October 13 - 19, 2013: Issue 132
Barrenjoey Headland - A Phoenix Landscape Already Rising
Barrenjoey Headland Bushfire
On Saturday 28th of September 2013 our electricity went off at 2.15 in the afternoon. Almost immediately the first of what was to be over twenty Fire and Rescue and Police vehicles went roaring past our home on their way to Palm Beach. In what now seems to be a deliberately lit fire the beautiful green headland of Barrenjoey was consumed by flames fanned by strong winds. The fire appears to have been started on Smugglers Track, a winding path up to just below the Lighthouse and Lightkeepers cottages which, landscape wise, would have created with only a bit of the wind that was tracing that afternoon, perfect conditions for arsonists to create destruction of life, property and all that grows there.
The Barrenjoey fire has been reported in the UK with images and video appearing in The Telegraph, the UK version of the Huffington Post and others. At one stage a fire was in the roof of one of the buildings atop this healdnad but this was quickly extinguished. The lighthouse and adjacent cottages all intact.
We have not run an article on the bushfire at Barrenjoey Headland because arsonists should not be given the attention they seek. A little therapy is more in order...And... we wanted to wait until the small sprinklings of rains we've had would help the first green shoots to return. They have. For the record, and for our Rural Fire Service Volunteers and those who helped them on this terrible afternoon, and because so many have sent in fantastic photos, we run it this week.
Just yesterday (12.10.2013) a staffer went up the hill to see what may be rising from the blackened earth or have fallen from seed pods which require the heat of a bushfire to open and spill the next generation of Australian bushflowers out. Open they are and the seeds have fallen to earth.
There were a lot of little flies, drawn in by what has been killed. There were very few birds and only five cicadas sounded out their raucous noise when normally, by this time of year, their chorus may be deafening on the 'Joey.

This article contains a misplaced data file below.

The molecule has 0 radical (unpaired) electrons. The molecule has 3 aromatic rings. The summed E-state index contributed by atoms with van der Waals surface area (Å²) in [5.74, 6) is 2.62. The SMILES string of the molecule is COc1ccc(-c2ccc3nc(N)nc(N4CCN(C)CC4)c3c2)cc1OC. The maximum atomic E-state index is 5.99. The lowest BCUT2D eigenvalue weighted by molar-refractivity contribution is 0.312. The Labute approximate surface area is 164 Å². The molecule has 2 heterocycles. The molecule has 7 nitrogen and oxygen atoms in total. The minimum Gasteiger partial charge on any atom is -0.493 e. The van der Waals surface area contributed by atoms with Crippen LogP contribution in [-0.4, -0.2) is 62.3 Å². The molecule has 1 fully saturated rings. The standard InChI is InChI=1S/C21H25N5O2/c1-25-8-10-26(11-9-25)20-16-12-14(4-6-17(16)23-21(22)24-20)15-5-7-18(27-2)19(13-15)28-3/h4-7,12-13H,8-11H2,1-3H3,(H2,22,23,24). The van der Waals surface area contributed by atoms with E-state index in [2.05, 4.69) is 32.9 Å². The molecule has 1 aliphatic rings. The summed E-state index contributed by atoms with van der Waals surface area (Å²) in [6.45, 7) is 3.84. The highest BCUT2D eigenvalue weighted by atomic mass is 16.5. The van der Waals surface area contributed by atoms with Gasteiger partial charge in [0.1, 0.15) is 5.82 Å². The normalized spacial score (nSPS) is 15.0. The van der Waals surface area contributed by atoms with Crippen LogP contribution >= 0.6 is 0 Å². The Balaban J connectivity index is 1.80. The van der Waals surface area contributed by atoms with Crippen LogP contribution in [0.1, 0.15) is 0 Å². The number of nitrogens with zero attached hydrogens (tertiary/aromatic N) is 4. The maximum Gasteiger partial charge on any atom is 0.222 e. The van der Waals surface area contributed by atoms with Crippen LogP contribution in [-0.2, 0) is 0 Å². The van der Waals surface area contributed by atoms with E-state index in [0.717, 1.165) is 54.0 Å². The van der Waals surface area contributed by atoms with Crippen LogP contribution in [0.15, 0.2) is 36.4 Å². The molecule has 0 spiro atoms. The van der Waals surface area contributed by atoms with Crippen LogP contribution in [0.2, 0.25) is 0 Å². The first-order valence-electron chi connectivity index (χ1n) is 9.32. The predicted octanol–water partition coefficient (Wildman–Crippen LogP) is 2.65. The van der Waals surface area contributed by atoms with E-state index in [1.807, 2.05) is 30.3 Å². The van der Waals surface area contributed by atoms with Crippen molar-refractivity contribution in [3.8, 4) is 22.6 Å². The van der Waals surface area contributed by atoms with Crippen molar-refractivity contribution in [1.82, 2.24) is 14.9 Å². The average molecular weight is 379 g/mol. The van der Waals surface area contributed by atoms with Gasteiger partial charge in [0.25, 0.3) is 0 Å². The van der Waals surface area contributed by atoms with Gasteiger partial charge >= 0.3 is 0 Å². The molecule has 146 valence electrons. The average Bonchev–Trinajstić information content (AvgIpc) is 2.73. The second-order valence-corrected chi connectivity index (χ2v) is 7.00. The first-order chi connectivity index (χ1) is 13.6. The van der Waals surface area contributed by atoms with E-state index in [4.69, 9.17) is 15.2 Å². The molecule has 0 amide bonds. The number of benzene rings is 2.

Although local Pittwater environment folk with decades of experience in regenerating our bush have expressed that this is a good thing for clearing out weeds on Barrenjoey and coercing some species that require fire to regenerate, the headland is also home to a few rare species of birds and animals. The Brush-turkey photographed this month one year ago would have had nowhere to run. Fortunately, or unfortunately, the last colony of koalas on this headland were burnt in the 1967 bushfire. (1.)
Little birds are still on the lower part of the headland though, where green pockets were saved by those who fight fires, and a few currawongs sounded, wattle birds flitted and one lone butcher bird imitating a kookaburra sang a glorious song. She shall rise, we live in a phoenix landscape, it is in her DNA.
Hills Cat 9 Taskforce at Barrenjoey, courtesy Glenorie RFS
The 28th of September had been dedicated as an Open Day for all of our RFS units, a day on which people could visit these stations, meet the volunteers and get to know a little more about their hard work and what may required should they wish to become part of this, they instead all had to head to Barrenjoey. 80 firefighters and 3 aircraft worked to contain the fire at Barrenjoey Headland and were supported by the good members of the North Palm Beach SLSC whose buggies were used to ferry people up the headland.